Review: Sony WH-1000XM3 Wireless Headphones
If you didn’t hear about it earlier, chances are, you won’t be “hearing” anything from Sony’s best noise-cancelling headphones.
Noise cancelling headphones are the game from Bose all these while until the emergence of the Sony MDR-1000X two years back, and it was a game changer since it’s inception. Today, the Mark III is doing what the two generations do best, and Sony throws in some upgrades as well. Sitting at the top of Sony’s flagship line, the WH-1000XM3 is feature-rich and sound like a pair of super premium luxury headphones with a price tag that is within reach.
Sony put a lot of hardware inside these headphones, not to mention the four microphones that are located inside the headphone and on the outer earcups. Noise cancellation of this magnitude also requires a lot of software running, which means WH-1000XM3 has a processing chip inside that’s running calculations in real time on a dedicated NC processor. Noticeably the biggest changes to the 1000X are found in the design of the headphones: they’re lighter than last year and more fitting as well.
On the weight calculation, the headphones slimmed about 22 grams from the previous model. The other visible design change is the new flush fit that changes out the old padding on the bridge for something a bit more comfortable. This makes the headphones more cushiony but also significantly less awkward when they’re on your head.
The big change Sony made is replacing the micro USB port on the right earcup for a USB Type-C. Although many gadgets still use the micro USB for charging, the Type-C move is a matter of time, so Sony just jumped into it now. Minor tweaks aside, these are still regarded as minimalist headphones which really appeals to the premium-class customer Sony is targeting.
The WH-1000XM3 comes in only two colours, an all-black or grey-silver. On the left earcup, you’ll find the two buttons. One for Power & Bluetooth and another to cycle the noise cancellation between its three settings: On, Ambient Mode and Off. Down across the buttons you will find an auxiliary jack, and on the other earcup you will see a USB Type-C port that’s used to charge the headphones. In the box, you will find a USB-to-USB Type-C cable, alongside a 3.5mm aux cable, two-pronged aux adapter used in most airline seat’s audio output and a hard carrying case.
When we are trying to find the playback controls all over the headphones, we recalled that Sony has just hidden them on the right earcup in the form of a touch-gesture. To skip forward, you’ll need to swipe right on the right earcup or swipe left to go back. Pausing is done by double-tapping, and resuming is then done the same way. Using the similar gestures, turning the volume down requires you to swipe down on the right earcup, and turning it up is done by swiping up. It will take some getting used to, but once you start using it for a couple of times, it becomes second nature.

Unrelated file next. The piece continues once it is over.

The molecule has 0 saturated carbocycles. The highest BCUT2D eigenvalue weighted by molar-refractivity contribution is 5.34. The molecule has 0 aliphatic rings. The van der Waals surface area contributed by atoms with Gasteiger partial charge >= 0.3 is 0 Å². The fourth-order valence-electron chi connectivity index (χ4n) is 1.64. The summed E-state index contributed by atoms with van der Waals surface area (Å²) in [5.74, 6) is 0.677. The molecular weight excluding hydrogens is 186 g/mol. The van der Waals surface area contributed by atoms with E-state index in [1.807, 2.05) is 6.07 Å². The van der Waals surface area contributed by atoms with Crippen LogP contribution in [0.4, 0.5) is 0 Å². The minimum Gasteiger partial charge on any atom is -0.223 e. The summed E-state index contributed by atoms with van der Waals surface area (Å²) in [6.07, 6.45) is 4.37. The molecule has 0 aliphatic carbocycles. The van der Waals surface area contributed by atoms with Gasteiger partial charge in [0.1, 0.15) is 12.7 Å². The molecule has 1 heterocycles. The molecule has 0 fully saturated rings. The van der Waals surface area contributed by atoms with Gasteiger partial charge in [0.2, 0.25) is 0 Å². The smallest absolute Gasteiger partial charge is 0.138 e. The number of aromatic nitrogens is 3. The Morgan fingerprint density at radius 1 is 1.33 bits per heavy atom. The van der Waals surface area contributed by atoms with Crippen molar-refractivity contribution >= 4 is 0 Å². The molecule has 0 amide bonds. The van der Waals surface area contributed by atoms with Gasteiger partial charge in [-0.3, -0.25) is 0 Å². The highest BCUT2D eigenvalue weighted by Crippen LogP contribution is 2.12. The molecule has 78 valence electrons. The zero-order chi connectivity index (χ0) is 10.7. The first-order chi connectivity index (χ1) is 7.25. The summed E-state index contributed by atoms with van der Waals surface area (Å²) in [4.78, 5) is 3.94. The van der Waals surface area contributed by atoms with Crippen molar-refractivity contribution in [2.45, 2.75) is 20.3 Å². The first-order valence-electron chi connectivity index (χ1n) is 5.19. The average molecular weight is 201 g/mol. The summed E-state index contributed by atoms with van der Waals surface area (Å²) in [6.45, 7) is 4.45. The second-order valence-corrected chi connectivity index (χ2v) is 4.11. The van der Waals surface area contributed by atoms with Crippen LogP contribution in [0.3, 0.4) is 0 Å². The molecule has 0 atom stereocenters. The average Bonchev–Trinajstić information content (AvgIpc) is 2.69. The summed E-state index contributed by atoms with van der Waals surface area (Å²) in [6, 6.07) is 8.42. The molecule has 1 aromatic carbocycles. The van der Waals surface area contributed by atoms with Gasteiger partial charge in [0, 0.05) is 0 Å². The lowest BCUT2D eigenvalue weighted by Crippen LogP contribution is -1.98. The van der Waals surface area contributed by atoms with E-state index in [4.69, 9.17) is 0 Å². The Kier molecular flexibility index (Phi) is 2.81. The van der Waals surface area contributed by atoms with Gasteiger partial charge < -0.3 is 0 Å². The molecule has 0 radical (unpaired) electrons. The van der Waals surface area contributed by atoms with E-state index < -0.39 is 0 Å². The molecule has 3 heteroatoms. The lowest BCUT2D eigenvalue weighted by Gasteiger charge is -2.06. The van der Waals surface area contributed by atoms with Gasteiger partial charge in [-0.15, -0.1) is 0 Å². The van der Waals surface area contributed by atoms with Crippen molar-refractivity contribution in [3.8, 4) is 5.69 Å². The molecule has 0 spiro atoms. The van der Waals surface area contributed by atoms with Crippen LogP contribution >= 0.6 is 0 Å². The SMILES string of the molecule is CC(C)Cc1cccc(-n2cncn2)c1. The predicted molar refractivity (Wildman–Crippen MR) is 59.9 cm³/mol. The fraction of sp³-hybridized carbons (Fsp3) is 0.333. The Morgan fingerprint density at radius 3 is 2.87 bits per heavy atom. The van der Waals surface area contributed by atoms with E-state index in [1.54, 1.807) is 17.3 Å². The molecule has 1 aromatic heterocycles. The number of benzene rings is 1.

What’s your idea of getting a part of the noise cancelling headphone? To block noises of course! In that arena, there are none better than the WH-1000XM3 for now. Sony claimed the WH-1000XM3 are four times more effective at cancelling noise than the Mark II. In our test, we can safely confirm that claim when dealing with both low-frequencies, like the kind you would find while taking public transports or flying in a plane and higher frequency noises such as people talking or music playing. In these scenarios, the WH-1000XM3 performed well, often reducing noise from a disturbingly loud hum to a more manageable buzz and sometimes eliminating exterior noise entirely.
Similar to the Mark II, you can selectively allow some noises into the headphones as well. With Ambient Noise mode selected, announcements made over transportation station PA systems can be heard, while Quick Attention Mode allows you to quickly pipe in external audio without taking off the headphones by reducing the volume of the music and using the microphones located on the outside of each earcup. It is a feature that sets Sony apart from the crowd. As for audio quality, it remains similar to what we heard on the previous model.
On the performance of the WH-1000XM3’s call quality, we tested several phone calls made with the WH-1000XM3, the people we spoke to commented that we sounded clear. This is likely due to the extra microphones Sony has embedded into the WH-1000XM3 itself. Although call feature is an added feature, we don’t expect user will use this frequently, just in case you need to talk on the phone while on-the-go.
Are 30 hours of usage per full charge enough? Oh Yes! Over a period of five days, while the headphones were being used on an average of four hours a day, WH-1000XM3 didn’t need to be recharged at all, ending the final night before the next charge at around 25% battery life left. The WH-1000XM3 has a “Quick Charge” feature that allows 10 minutes of charging to get you an extra 5 hours of uptime.
This is another impressive product from Sony that deserves a 5-Star rating from us, the Mark II has been already leading in this segment, and we expect to see the WH-1000XM3 to continue to lead. There is no giant leap technology comparing to the previous model, so, that being said, unless you are a style-savvy frequent traveller or someone needs to make the occasional phone call, your next alternative is the Sony WH-1000XM2 – they are nearly as good and cost lesser today.
Review: Sony WH-1000XM3 Wireless Headphones